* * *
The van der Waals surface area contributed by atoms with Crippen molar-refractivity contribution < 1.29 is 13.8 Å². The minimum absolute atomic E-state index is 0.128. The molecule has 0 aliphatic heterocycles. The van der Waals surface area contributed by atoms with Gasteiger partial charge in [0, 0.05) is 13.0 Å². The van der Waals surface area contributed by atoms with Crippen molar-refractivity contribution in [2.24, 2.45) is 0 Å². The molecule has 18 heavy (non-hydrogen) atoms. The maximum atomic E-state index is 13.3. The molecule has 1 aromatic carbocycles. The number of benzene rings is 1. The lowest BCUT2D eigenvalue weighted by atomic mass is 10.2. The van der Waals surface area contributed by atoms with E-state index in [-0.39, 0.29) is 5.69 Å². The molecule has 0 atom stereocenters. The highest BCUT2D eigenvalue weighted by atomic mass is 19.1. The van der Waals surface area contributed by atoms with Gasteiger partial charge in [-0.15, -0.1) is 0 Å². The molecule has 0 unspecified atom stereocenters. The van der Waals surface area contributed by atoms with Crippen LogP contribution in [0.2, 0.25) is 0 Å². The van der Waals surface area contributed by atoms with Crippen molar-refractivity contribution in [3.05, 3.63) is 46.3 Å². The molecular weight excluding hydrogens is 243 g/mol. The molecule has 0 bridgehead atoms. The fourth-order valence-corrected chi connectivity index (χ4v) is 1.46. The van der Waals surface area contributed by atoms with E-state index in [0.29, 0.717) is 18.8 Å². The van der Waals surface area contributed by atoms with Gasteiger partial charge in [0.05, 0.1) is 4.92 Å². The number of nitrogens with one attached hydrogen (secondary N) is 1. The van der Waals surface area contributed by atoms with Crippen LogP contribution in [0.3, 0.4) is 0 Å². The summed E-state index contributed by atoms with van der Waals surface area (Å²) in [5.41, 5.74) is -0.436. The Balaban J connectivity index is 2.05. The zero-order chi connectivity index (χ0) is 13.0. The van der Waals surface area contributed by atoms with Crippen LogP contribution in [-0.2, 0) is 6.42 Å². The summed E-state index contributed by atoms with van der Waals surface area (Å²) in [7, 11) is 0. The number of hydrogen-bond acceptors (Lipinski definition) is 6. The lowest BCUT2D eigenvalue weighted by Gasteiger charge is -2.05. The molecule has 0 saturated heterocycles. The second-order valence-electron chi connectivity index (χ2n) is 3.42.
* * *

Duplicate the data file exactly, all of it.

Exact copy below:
The van der Waals surface area contributed by atoms with Crippen molar-refractivity contribution < 1.29 is 13.8 Å². The minimum absolute atomic E-state index is 0.128. The molecule has 0 aliphatic heterocycles. The van der Waals surface area contributed by atoms with Gasteiger partial charge in [0, 0.05) is 13.0 Å². The van der Waals surface area contributed by atoms with Crippen molar-refractivity contribution in [2.24, 2.45) is 0 Å². The molecule has 18 heavy (non-hydrogen) atoms. The maximum atomic E-state index is 13.3. The molecule has 1 aromatic carbocycles. The number of benzene rings is 1. The lowest BCUT2D eigenvalue weighted by atomic mass is 10.2. The van der Waals surface area contributed by atoms with E-state index in [-0.39, 0.29) is 5.69 Å². The molecule has 0 atom stereocenters. The highest BCUT2D eigenvalue weighted by atomic mass is 19.1. The van der Waals surface area contributed by atoms with Gasteiger partial charge in [-0.15, -0.1) is 0 Å². The molecule has 0 unspecified atom stereocenters. The van der Waals surface area contributed by atoms with Crippen LogP contribution in [0.2, 0.25) is 0 Å². The van der Waals surface area contributed by atoms with Crippen molar-refractivity contribution in [3.05, 3.63) is 46.3 Å². The molecular weight excluding hydrogens is 243 g/mol. The molecule has 0 bridgehead atoms. The fourth-order valence-corrected chi connectivity index (χ4v) is 1.46. The van der Waals surface area contributed by atoms with E-state index in [0.29, 0.717) is 18.8 Å². The van der Waals surface area contributed by atoms with Gasteiger partial charge in [0.05, 0.1) is 4.92 Å². The number of nitrogens with one attached hydrogen (secondary N) is 1. The van der Waals surface area contributed by atoms with Crippen LogP contribution in [0.3, 0.4) is 0 Å². The summed E-state index contributed by atoms with van der Waals surface area (Å²) in [5.41, 5.74) is -0.436. The Balaban J connectivity index is 2.05. The zero-order chi connectivity index (χ0) is 13.0. The van der Waals surface area contributed by atoms with Crippen LogP contribution in [-0.2, 0) is 6.42 Å². The summed E-state index contributed by atoms with van der Waals surface area (Å²) in [7, 11) is 0. The number of hydrogen-bond acceptors (Lipinski definition) is 6. The lowest BCUT2D eigenvalue weighted by Gasteiger charge is -2.05. The molecule has 0 saturated heterocycles. The second-order valence-electron chi connectivity index (χ2n) is 3.42.